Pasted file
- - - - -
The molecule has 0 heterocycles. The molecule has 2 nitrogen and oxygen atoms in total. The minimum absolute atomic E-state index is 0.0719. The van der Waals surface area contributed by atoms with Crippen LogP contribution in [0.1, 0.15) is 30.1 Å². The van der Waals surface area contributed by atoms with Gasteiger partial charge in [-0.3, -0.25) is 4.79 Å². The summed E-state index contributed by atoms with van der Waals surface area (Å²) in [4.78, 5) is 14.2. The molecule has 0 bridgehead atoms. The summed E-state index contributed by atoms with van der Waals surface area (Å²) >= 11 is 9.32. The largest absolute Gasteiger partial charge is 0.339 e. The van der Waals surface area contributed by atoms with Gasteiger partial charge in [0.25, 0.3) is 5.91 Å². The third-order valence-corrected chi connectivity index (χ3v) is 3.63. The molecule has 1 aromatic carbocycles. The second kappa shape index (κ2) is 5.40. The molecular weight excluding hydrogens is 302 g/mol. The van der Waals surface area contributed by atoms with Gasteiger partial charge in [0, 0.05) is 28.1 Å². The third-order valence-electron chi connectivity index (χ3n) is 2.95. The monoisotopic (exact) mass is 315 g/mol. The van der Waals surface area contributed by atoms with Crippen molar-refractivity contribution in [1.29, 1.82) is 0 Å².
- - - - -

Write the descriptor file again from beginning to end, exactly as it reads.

The molecule has 0 heterocycles. The molecule has 2 nitrogen and oxygen atoms in total. The minimum absolute atomic E-state index is 0.0719. The van der Waals surface area contributed by atoms with Crippen LogP contribution in [0.1, 0.15) is 30.1 Å². The van der Waals surface area contributed by atoms with Gasteiger partial charge in [-0.3, -0.25) is 4.79 Å². The summed E-state index contributed by atoms with van der Waals surface area (Å²) in [4.78, 5) is 14.2. The molecule has 0 bridgehead atoms. The summed E-state index contributed by atoms with van der Waals surface area (Å²) >= 11 is 9.32. The largest absolute Gasteiger partial charge is 0.339 e. The van der Waals surface area contributed by atoms with Gasteiger partial charge in [0.25, 0.3) is 5.91 Å². The third-order valence-corrected chi connectivity index (χ3v) is 3.63. The molecule has 1 aromatic carbocycles. The second kappa shape index (κ2) is 5.40. The molecular weight excluding hydrogens is 302 g/mol. The van der Waals surface area contributed by atoms with Gasteiger partial charge in [0, 0.05) is 28.1 Å². The third-order valence-electron chi connectivity index (χ3n) is 2.95. The monoisotopic (exact) mass is 315 g/mol. The van der Waals surface area contributed by atoms with Crippen molar-refractivity contribution in [1.29, 1.82) is 0 Å².